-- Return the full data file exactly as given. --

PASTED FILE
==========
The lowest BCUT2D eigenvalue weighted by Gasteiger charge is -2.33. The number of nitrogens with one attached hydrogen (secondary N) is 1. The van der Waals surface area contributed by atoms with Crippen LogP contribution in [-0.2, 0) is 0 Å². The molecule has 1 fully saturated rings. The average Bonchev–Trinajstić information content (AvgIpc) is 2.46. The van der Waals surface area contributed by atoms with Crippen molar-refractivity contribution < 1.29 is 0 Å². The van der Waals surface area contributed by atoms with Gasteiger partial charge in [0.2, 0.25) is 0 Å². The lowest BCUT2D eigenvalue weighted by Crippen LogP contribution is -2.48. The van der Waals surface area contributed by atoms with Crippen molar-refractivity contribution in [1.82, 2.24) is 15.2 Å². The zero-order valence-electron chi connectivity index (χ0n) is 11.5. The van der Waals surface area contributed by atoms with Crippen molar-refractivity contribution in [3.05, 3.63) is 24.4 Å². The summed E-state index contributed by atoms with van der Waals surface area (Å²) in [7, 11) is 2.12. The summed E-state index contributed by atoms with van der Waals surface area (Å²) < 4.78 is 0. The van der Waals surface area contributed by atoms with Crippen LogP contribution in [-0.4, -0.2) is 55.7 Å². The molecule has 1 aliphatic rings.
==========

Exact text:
The lowest BCUT2D eigenvalue weighted by Gasteiger charge is -2.33. The number of nitrogens with one attached hydrogen (secondary N) is 1. The van der Waals surface area contributed by atoms with Crippen LogP contribution in [-0.2, 0) is 0 Å². The molecule has 1 fully saturated rings. The average Bonchev–Trinajstić information content (AvgIpc) is 2.46. The van der Waals surface area contributed by atoms with Crippen molar-refractivity contribution < 1.29 is 0 Å². The van der Waals surface area contributed by atoms with Gasteiger partial charge in [0.2, 0.25) is 0 Å². The lowest BCUT2D eigenvalue weighted by Crippen LogP contribution is -2.48. The van der Waals surface area contributed by atoms with Crippen molar-refractivity contribution in [1.82, 2.24) is 15.2 Å². The zero-order valence-electron chi connectivity index (χ0n) is 11.5. The van der Waals surface area contributed by atoms with Crippen molar-refractivity contribution in [3.05, 3.63) is 24.4 Å². The summed E-state index contributed by atoms with van der Waals surface area (Å²) in [7, 11) is 2.12. The summed E-state index contributed by atoms with van der Waals surface area (Å²) < 4.78 is 0. The van der Waals surface area contributed by atoms with Crippen LogP contribution in [-0.4, -0.2) is 55.7 Å². The molecule has 1 aliphatic rings.